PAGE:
# Limits of sequences of sets

I am starting to learn about the liminf and limsup of a sequence of sets. However, I do not understand the very basics, such as why $\lim\sup A_n=\bigcap_{n\in N}\bigcup_{k>n} A_k,$ and why $\lim\sup A_n=\bigcup_{n\in N}\bigcap_{k>n}A_k.$ Can someone break these definitions down for me?

Also, why is $\lim\inf\subseteq\lim\sup$?

Let $\langle A_n:n\in\Bbb N\rangle$ be a sequence of sets. Imagine, for instance, that $A_0=[2,3]$, $A_1=\{4\}$, and $A_n=\left[-1,\frac1n\right]$ for $n\ge 2$. Then $\bigcap_{n\in\Bbb N}A_n=\varnothing$, but that’s because $A_0$ and $A_1$ don’t really ‘fit’; if we ignored them, we’d have a nice decreasing sequence of closed intervals whose intersection is $[-1,0]$. The idea of the $\liminf$ is to throw away any peculiarities caused by finitely many initial terms of the sequence of sets and get at what we might call the ‘essential’ intersection. Specifically, instead of looking at the set of points that are in all of the $A_n$’s, we look at the points that are in every $A_n$ from some point on. Such points are said to be eventually in the sets in the sequence.

Specifically, $\bigcap_{n\ge m}A_n$ is the set of points that are in $A_m,A_{m+1},A_{m+2},\ldots$, i.e., in every $A_n$ from $m$ on. Temporarily say that a point is $m$-good if it belongs to every $A_n$ with $n\ge m$; then $\bigcap_{n\ge m}A_n$ is the set of points that are $m$-good. Thus, $\bigcup_{m\in\Bbb N}\bigcap_{n\ge m}A_n$ is the set of points that are $m$-good for at least one $m\in\Bbb N$. These ‘good’ points are precisely the points that are eventually in the terms of the sequence $\langle A_n:n\in\Bbb N\rangle$, so they are precisely the ones that we want in $\liminf_{n\in\Bbb N}A_n$, and we define

$$\liminf_{n\in\Bbb N}A_n=\bigcup_{m\in\Bbb N}\bigcap_{n\ge m}A_n\;.$$

Now let $A_0=\{2\}$, $A_1=[0,1]$, $A_2=[-1,0]$, and $A_n=\{3(-1)^n\}$ for $n\ge 3$, so that $A_3=A_5=A_7=\ldots=\{-3\}$, and $A_4=A_6=\ldots=\{3\}$. Then

$$\bigcup_{n\in\Bbb N}A_n=[-1,1]\cup\{-3,2,3\}\;,$$

but again this is a little misleading: points of $[-1,1]$ are in the union only because of $A_0,A_1$, and $A_2$, and without those three sets the union would be just $\{-3,3\}$. The $\limsup$ is designed to get at the ‘essential’ part of the union by including only those points that are in infinitely many of the sets $A_n$. Such points are said to be frequently in the sets in the sequence.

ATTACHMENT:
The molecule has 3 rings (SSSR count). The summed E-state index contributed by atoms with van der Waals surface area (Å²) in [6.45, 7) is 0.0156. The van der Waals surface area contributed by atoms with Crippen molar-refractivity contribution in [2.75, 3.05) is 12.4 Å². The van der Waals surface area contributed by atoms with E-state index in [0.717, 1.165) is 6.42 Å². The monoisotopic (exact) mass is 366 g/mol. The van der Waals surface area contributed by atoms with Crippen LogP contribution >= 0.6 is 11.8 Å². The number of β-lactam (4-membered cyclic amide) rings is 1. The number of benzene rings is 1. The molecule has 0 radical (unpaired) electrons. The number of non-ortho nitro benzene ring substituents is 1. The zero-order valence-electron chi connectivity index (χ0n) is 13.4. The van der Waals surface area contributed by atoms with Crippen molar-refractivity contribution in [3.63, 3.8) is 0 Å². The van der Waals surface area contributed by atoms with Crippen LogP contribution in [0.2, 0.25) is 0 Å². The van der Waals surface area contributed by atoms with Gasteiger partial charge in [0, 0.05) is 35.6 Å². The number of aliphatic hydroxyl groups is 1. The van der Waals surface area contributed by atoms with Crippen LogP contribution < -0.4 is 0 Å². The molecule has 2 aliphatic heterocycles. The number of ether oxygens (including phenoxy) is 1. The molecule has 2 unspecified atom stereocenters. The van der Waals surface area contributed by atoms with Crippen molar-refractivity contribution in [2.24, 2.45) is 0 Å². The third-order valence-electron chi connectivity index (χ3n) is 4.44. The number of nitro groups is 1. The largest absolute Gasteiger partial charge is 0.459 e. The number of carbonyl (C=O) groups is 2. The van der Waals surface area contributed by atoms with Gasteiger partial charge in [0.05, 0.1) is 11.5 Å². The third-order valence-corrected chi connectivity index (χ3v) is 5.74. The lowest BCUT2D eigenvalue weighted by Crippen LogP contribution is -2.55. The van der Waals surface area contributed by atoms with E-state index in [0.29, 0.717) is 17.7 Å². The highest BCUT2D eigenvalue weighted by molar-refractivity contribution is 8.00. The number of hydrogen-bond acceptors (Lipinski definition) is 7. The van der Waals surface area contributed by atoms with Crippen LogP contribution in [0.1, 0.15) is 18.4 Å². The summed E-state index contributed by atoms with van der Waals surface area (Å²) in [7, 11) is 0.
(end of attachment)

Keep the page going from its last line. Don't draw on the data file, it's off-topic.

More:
Specifically, $\bigcup_{n\ge m}A_n$ contains every point that is in at least one $A_n$ with $n\ge m$, so if we define

$$\limsup_{n\in\Bbb N}A_n=\bigcap_{m\in\Bbb N}\bigcup_{n\ge m}A_n\;,$$

we’re saying that $\limsup_{n\in\Bbb N}A_n$ is the set of points $x$ that have the following property:

no matter how big an $m\in\Bbb N$ you pick, there is an $n\ge m$ such that $x\in A_n$.

A little thought should convince you that this really just says that $\{n\in\Bbb N:x\in A_n\}$ is infinite, which is precisely the idea that we wanted to capture.

• Thanks for the explanation. It is really clear. – user85362 Aug 26 '13 at 1:05
• @Abhishek: You’re very welcome; glad it helped. – Brian M. Scott Aug 26 '13 at 1:06
• This is a amazing explanation, thank you!! – user77404 Aug 26 '13 at 2:37
• @user77404: You’re welcome! – Brian M. Scott Aug 26 '13 at 2:44
• Excellent answer. Just one thing, should $$\bigcup_{n\in\Bbb N}A_n=[-1,1]\cup\{-3,3\}\;,$$ be $$\bigcup_{n\in\Bbb N}A_n=[-1,1]\cup\{-3,2,3\}\;,$$? – sonicboom Sep 25 '13 at 13:34

There are two notions of limits

$$\lim\sup A_n=\{x\in X\mid \forall n\in N\exists k>n:x\in A_k\}=\bigcap_{n\in N}\bigcup_{k>n} A_k$$ In other words, $\lim\sup$ is the set of $x$ that are in infinitely many $A_k$.

$$\lim\inf A_n=\{x\in X \mid \exists n\in N\forall k>n: x\in A_k\}=\bigcup_{n\in N}\bigcap_{k>n}A_k$$ This is the set of $x$ that are in each $A_k$ starting from an index $n$. Comparing these descriptions it follows immediatly that $\lim\inf\subseteq\lim\sup$

If $\lim\sup A_n=\lim\inf A_n$, then this is defined as the limit $\lim A_n$. They are equal, for example, if the sequence is increasing or decreasing.